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Summary Chapter 24


Caroline Bingley’s letter arrives, dashing their hopes entirely. She informs Jane that they have settled in London for the winter. Her brother sends his regrets that he couldn’t visit the Bennet family before departing. Miss Darcy is praised, as well as Mr. Darcy’s home—in which Mr. Bingley is currently a guest in.

Elizabeth is angry. She still believes that Mr. Bingley favored Jane, but that he lacks strength in being able to overcome the influence of his family and friends. Elizabeth resents how he has hurt Jane.

Jane takes comfort in the thought that she will forget him. Elizabeth thinks Jane is too forgiving. She herself is usually disappointed in people. Her friend Charlotte is an excellent example. Jane warns her that being so judgmental can only make her unhappy. Elizabeth doesn’t consider that people are different in temperaments. There is no saying that Charlotte can’t be happy with Mr. Collins. Elizabeth refuses to believe this.

Jane doesn’t believe that Mr. Bingley intentionally meant to hurt her. Often it is people’s vanity that causes them to feel hurt. Neither does she believe, like Elizabeth does, that Mr. Bingley’s sisters and Mr. Darcy were plotting to remove Mr. Bingley from Jane’s company. She believes they would be concerned for Mr. Bingley’s happiness.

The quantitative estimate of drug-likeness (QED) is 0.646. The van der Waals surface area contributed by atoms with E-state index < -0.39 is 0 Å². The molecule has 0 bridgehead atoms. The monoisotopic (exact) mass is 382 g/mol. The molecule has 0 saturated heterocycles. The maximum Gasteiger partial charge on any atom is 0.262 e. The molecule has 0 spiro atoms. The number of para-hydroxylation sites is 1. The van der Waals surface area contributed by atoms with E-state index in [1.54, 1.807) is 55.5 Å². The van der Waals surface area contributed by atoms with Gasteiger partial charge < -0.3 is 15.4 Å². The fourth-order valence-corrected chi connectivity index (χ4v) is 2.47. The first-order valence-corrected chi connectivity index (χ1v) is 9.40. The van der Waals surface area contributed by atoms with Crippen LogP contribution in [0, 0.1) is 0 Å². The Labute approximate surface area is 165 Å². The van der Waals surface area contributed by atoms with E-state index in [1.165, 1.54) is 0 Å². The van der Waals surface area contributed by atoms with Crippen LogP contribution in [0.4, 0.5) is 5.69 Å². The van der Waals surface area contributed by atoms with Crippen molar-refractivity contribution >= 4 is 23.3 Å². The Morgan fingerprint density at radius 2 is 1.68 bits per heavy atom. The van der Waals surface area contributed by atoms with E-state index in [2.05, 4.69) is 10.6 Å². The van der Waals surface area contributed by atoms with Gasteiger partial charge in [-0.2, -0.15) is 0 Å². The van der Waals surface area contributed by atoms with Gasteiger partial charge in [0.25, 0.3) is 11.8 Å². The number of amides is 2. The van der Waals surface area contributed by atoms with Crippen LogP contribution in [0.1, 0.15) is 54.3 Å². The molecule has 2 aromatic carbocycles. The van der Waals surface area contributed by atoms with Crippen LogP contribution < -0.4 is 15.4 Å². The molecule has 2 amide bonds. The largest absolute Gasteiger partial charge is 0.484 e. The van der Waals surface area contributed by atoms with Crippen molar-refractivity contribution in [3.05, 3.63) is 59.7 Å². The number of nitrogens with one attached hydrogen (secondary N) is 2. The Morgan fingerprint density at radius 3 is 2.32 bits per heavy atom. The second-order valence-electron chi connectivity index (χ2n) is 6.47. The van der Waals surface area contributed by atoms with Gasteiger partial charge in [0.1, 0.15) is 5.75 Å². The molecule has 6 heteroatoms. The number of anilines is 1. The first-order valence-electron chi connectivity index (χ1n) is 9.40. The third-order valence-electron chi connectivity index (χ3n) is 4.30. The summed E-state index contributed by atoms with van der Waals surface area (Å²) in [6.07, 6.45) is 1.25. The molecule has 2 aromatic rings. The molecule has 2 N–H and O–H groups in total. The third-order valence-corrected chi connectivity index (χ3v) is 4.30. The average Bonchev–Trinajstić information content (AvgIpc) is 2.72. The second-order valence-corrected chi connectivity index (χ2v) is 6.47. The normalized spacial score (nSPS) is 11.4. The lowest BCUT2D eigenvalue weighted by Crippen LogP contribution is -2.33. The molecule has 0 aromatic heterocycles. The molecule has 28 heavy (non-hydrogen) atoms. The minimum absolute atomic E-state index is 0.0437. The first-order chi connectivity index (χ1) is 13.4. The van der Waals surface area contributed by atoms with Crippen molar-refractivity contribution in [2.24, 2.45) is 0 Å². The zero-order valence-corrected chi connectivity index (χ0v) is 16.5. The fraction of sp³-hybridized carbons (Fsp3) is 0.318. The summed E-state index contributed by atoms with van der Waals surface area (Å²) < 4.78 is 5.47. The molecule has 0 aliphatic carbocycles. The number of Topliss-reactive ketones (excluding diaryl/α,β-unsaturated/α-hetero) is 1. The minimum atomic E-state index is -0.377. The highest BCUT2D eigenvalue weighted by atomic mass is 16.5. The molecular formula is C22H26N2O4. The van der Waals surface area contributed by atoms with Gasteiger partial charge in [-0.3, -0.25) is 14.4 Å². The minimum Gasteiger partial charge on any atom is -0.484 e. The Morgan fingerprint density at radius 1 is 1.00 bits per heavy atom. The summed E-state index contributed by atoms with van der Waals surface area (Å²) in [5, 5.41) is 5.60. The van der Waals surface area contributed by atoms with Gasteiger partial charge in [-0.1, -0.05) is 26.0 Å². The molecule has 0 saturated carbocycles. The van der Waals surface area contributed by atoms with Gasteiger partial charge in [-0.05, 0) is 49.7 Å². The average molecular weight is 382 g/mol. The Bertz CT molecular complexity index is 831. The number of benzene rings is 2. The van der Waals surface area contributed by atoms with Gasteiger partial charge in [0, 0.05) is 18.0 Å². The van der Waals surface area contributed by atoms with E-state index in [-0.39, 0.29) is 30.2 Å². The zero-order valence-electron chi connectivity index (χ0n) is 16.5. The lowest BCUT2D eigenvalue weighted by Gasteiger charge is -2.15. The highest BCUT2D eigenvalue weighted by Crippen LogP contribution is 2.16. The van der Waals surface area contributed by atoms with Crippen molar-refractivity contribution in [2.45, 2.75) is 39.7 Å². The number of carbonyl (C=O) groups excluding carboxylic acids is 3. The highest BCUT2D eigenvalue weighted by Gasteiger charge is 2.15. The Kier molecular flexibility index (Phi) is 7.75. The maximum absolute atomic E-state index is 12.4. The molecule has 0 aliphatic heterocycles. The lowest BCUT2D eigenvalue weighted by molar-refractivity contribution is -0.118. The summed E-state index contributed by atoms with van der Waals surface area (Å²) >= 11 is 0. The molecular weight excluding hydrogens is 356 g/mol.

Elizabeth personally thinks they care more about Mr. Bingley marrying into wealth, status, and connections. His happiness would not be their priority.

Jane doesn’t doubt they probably would prefer him to marry Miss Darcy. She is an old acquaintance of theirs. However, she doesn’t believe they would have objected if he had chosen Jane—and she doesn’t believe he would let them interfere. The only conclusion Jane comes to is that she was mistaken in his regard for her. She begs Elizabeth not to distress her with her bleak outlook of the situation, and Elizabeth agrees.

Mrs. Bennet refuses to believe that Mr. Bingley will not return. She holds out hope that he will come back in the summer. Mr. Bennet thinks it is a good thing for a young lady to be disappointed in love. He recommends that Elizabeth choose Mr. Wickham so she can have her heart broken.

Mr. Wickham does visit them often. Mr. Darcy becomes more unpopular with his accounts of him. Only Jane continues to defend Mr. Darcy, saying they only know one side of the story.

Jane Austen